The Equality and Human Rights Commission (EHRC) has stated that all jobs should be advertised as available for flexible working to both male and female employees, which would help to close the gender pay gap.
This change would benefit both women and disabled people who are more likely to need flexible working and who often feel they should take part-time employment with a lower salary. The EHRC has commented that advertising job shares and working from home will be key to boosting women's salaries, as British women earn on average 18% less than men for doing the same job.
The proposal has come a month after the BBC revealed that its top male presenter was paid five times more than its best paid female presenter, which triggered disapproval from the public and led to criticism against the BBC.
The EHRC also suggested that extra paternity leave would help to reduce inequality and that both men and women should be encouraged to share childcare duties. Fathers should be offered well-paid "use it or lose it" paternity leave to relieve the pressure on mothers who stall their careers when having to take time-off to care for their children.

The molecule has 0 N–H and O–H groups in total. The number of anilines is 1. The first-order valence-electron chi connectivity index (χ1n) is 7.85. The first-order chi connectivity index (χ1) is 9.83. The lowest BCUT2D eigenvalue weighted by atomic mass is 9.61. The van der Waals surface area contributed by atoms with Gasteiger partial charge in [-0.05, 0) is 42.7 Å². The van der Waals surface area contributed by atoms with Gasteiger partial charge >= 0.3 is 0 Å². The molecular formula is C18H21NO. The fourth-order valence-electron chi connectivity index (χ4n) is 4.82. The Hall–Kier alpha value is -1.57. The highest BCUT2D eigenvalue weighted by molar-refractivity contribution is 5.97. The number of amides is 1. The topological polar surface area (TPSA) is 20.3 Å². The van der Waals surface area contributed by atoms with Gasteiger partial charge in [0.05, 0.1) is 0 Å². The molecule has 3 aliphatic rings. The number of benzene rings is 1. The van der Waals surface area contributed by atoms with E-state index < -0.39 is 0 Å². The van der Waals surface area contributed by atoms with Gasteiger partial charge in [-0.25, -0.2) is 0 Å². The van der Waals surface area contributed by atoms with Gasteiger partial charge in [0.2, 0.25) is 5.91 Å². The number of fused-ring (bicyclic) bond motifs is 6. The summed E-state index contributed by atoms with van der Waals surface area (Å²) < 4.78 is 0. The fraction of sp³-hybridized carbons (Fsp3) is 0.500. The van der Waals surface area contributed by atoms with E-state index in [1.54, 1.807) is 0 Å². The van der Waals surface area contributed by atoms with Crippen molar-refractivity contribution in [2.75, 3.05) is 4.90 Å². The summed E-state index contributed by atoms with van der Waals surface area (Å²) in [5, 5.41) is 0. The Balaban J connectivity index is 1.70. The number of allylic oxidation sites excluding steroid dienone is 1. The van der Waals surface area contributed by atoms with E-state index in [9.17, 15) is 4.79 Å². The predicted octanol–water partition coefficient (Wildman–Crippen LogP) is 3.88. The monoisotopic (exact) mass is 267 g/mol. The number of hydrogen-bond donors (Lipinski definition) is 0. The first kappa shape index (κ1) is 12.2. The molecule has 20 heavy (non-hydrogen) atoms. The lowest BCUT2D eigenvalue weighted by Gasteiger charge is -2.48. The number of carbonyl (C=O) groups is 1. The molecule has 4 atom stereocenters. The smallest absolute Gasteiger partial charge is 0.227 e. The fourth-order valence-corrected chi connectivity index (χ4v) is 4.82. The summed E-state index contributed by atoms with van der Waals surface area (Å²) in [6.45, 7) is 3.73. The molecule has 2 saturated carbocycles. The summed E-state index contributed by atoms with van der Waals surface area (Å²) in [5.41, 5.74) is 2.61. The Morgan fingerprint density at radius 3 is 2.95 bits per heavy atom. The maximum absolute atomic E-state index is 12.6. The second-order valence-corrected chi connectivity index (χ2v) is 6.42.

Caroline Waters, Deputy Chair of the EHRC, has said: “We need new ideas to bring down pay gaps – it’s not just about more women at the top”. Waters agrees that female representation is important in tackling the issue, but advises that solving the pay gap is more complex, and commented that the process has been “painfully slow” and therefore a “radical change” is needed, otherwise we will be having the “same conversation for decades to come".
The EHRC stated that the government's campaign to encourage gender equality in the workplace had received little or no response because, despite large businesses being required to report pay discrepancies between male and female employees as of April this year, many companies fail to recognise they have a gender pay gap at all and therefore take no action to rectify the situation; some businesses simply do not see it as a priority.